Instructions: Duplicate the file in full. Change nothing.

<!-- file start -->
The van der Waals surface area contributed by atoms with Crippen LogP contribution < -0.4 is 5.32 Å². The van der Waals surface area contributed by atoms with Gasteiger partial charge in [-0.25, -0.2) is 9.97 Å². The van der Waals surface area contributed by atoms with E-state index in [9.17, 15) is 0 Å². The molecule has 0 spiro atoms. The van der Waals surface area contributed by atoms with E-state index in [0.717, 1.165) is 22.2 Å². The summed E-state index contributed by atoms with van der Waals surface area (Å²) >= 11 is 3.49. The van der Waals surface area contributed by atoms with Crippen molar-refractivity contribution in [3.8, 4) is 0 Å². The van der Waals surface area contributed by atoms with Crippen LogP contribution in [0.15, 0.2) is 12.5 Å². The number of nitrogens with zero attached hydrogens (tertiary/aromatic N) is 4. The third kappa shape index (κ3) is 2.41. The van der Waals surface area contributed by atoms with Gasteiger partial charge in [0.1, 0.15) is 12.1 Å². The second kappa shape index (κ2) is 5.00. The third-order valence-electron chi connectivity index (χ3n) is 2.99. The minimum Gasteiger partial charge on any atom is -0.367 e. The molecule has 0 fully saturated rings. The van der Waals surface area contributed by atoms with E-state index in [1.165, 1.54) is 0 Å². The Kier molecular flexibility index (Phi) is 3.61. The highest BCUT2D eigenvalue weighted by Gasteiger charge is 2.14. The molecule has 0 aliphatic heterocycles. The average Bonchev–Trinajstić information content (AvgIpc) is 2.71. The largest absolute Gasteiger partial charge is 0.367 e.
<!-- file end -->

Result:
The van der Waals surface area contributed by atoms with Crippen LogP contribution < -0.4 is 5.32 Å². The van der Waals surface area contributed by atoms with Gasteiger partial charge in [-0.25, -0.2) is 9.97 Å². The van der Waals surface area contributed by atoms with E-state index in [9.17, 15) is 0 Å². The molecule has 0 spiro atoms. The van der Waals surface area contributed by atoms with E-state index in [0.717, 1.165) is 22.2 Å². The summed E-state index contributed by atoms with van der Waals surface area (Å²) >= 11 is 3.49. The van der Waals surface area contributed by atoms with Crippen molar-refractivity contribution in [3.8, 4) is 0 Å². The van der Waals surface area contributed by atoms with Crippen LogP contribution in [0.15, 0.2) is 12.5 Å². The number of nitrogens with zero attached hydrogens (tertiary/aromatic N) is 4. The third kappa shape index (κ3) is 2.41. The van der Waals surface area contributed by atoms with Gasteiger partial charge in [0.1, 0.15) is 12.1 Å². The second kappa shape index (κ2) is 5.00. The third-order valence-electron chi connectivity index (χ3n) is 2.99. The minimum Gasteiger partial charge on any atom is -0.367 e. The molecule has 0 fully saturated rings. The van der Waals surface area contributed by atoms with E-state index in [1.165, 1.54) is 0 Å². The Kier molecular flexibility index (Phi) is 3.61. The highest BCUT2D eigenvalue weighted by Gasteiger charge is 2.14. The molecule has 0 aliphatic heterocycles. The average Bonchev–Trinajstić information content (AvgIpc) is 2.71. The largest absolute Gasteiger partial charge is 0.367 e.